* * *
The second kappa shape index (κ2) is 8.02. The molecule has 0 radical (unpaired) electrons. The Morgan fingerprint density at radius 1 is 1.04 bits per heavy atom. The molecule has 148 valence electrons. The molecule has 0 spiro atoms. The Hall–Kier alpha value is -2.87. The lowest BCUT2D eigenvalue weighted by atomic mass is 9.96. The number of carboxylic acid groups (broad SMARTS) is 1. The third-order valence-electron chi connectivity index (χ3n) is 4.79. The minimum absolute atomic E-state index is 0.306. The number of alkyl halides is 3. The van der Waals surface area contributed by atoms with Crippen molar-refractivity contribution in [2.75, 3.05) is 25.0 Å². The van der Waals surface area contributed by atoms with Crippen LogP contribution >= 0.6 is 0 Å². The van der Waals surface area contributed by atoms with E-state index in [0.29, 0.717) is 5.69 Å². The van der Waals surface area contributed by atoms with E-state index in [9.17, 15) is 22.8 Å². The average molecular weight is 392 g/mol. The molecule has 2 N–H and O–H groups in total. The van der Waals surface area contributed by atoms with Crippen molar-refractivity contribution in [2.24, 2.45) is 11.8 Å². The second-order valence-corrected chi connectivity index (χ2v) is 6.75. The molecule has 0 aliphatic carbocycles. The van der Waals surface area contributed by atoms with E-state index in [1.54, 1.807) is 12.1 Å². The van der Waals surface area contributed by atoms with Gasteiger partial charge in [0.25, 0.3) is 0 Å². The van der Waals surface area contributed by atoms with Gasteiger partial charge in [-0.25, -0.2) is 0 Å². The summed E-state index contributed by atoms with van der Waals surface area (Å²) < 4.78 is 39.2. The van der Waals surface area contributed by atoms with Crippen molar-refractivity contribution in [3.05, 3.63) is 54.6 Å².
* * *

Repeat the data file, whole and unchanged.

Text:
The second kappa shape index (κ2) is 8.02. The molecule has 0 radical (unpaired) electrons. The Morgan fingerprint density at radius 1 is 1.04 bits per heavy atom. The molecule has 148 valence electrons. The molecule has 0 spiro atoms. The Hall–Kier alpha value is -2.87. The lowest BCUT2D eigenvalue weighted by atomic mass is 9.96. The number of carboxylic acid groups (broad SMARTS) is 1. The third-order valence-electron chi connectivity index (χ3n) is 4.79. The minimum absolute atomic E-state index is 0.306. The number of alkyl halides is 3. The van der Waals surface area contributed by atoms with Crippen molar-refractivity contribution in [2.75, 3.05) is 25.0 Å². The van der Waals surface area contributed by atoms with Crippen LogP contribution >= 0.6 is 0 Å². The van der Waals surface area contributed by atoms with E-state index in [0.29, 0.717) is 5.69 Å². The van der Waals surface area contributed by atoms with E-state index in [9.17, 15) is 22.8 Å². The average molecular weight is 392 g/mol. The molecule has 2 N–H and O–H groups in total. The van der Waals surface area contributed by atoms with Crippen molar-refractivity contribution in [2.24, 2.45) is 11.8 Å². The second-order valence-corrected chi connectivity index (χ2v) is 6.75. The molecule has 0 aliphatic carbocycles. The van der Waals surface area contributed by atoms with E-state index in [1.54, 1.807) is 12.1 Å². The van der Waals surface area contributed by atoms with Gasteiger partial charge in [0.25, 0.3) is 0 Å². The van der Waals surface area contributed by atoms with Gasteiger partial charge in [-0.25, -0.2) is 0 Å². The summed E-state index contributed by atoms with van der Waals surface area (Å²) < 4.78 is 39.2. The van der Waals surface area contributed by atoms with Crippen molar-refractivity contribution in [3.05, 3.63) is 54.6 Å².